The long, slow journey to my first marathon

by Laura Leyland, Senior Lecturer in Engineering.

In October, our engineering lecturer Laura will be taking part in her first marathon, the Birmingham Marathon, which finishes outside our Faculty home Millennium Point. In future posts, we will look at how she has been working with colleagues from the Faculty of Health, Education and Life Sciences to prepare for this challenge. In this first blog, Laura explains what made her decide to take on this challenge.

I hated running.  Running was never an interesting or exciting thing… my memories of cross-country at school were torture.  We only ever went running when it was raining as the teachers didn’t want to be out in the rain.  We had to run through the town in our navy knickers and P.E. shirts to the half-way point, where the teachers were sitting in their car, smoking and telling us to run!

Picture of Laura Leyland at Women in Engineering event
Laura in her day job – organising our annual Women in Engineering event.

Roll on 20 years, following the birth of my second child and four stone heavier than I needed to be, I decided to take action.  Being a goal-driven type of person, I registered for my local Cancer Research UK Race for Life.  I looked at the beginner training plan: “Day 1 – rest”. Tick, got it.  “Day 2 – run 1 minute, walk 1 minute – repeat 10 times”; I can do that! I started running in black leggings and a black fleece, and would only go out at night so no-one would see me. It’s amazing how quickly this progressed to running for 30 minutes. I made it round the 5k course, running (very slowly) all the way. What a feeling.

Over the next few years, I continued to complete the Race for Life, with a quick burst of training for the six to eight weeks prior to the event, but never keeping up any motivation during the rest of the year.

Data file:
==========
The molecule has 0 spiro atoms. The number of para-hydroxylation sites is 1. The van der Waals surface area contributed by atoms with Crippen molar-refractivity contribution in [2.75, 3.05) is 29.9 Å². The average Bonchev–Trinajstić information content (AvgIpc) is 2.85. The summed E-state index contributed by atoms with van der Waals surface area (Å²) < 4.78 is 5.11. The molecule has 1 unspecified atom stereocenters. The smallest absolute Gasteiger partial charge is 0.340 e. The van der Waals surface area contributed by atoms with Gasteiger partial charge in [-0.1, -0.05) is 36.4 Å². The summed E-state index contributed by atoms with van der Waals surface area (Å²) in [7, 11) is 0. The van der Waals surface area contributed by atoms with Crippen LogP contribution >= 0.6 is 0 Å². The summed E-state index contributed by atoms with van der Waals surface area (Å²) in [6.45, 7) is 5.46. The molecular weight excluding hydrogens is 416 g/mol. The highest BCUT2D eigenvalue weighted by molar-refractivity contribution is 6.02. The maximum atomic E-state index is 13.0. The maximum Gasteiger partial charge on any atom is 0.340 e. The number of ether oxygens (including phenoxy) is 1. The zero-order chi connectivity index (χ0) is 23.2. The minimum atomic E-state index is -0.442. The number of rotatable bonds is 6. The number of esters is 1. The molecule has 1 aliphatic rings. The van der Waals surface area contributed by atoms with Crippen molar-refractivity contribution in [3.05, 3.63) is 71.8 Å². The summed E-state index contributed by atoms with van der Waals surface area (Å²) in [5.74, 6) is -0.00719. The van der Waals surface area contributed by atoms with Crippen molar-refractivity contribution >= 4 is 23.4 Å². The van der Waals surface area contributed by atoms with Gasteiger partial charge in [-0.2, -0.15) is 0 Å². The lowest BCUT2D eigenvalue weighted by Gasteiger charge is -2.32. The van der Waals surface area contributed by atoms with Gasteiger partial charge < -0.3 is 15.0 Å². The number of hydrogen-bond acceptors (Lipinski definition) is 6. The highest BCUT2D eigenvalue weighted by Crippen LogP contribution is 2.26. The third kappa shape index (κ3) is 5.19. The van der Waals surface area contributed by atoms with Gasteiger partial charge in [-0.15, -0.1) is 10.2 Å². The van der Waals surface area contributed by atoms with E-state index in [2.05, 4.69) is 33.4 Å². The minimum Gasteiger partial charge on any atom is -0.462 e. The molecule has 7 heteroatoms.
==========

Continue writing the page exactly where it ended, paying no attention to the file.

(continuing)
Since the first Race for Life, I had on my bucket list to run a marathon by the time I was 40.  Around this time, life was difficult with family illnesses and my goal got changed to a half marathon when I was 41!  I raised money for the Multiple Systems Atrophy (MSA) trust. MSA is a horrible disease that took my amazing mother-in-law.

The half marathon training was tough. I found the long runs – greater than 10 miles – took so long to recover from, I was constantly exhausted.  When running I love being out in the countryside, I don’t normally listen to music, enjoying the quiet and thinking time. I discovered the element of the training plans I enjoy the most is the taper. This is the period leading up to the race where you have completed all of the long runs, and the task is to gently exercise and eat carbs. This is great – if I can find a plan that will enable me to do this the whole way through I’m in!

The following year I completed the same half-marathon again, building in a much longer taper (told you I liked it) and had a much better run, taking 10 minutes off my time. However, unless I have a goal, I still find it really hard to get my trainers on and get running. So, I entered the ballot for the London Marathon – reading the stats that about 1/5 applicants will get a place, so not really expecting one. I was disappointed when I found that I didn’t get a place, and relieved.  Shortly afterwards the advertising for the first Birmingham International Marathon was announced; no ballot, just enter – with a route finishing at Millennium Point on Birmingham City University’s City Centre Campus, where I work. I entered quickly before I changed my mind.
So, now all I have to do is get myself to a point where running 26 miles is possible!

Laura with a trainer from the Faculty of Health
Laura preparing for the marathon.

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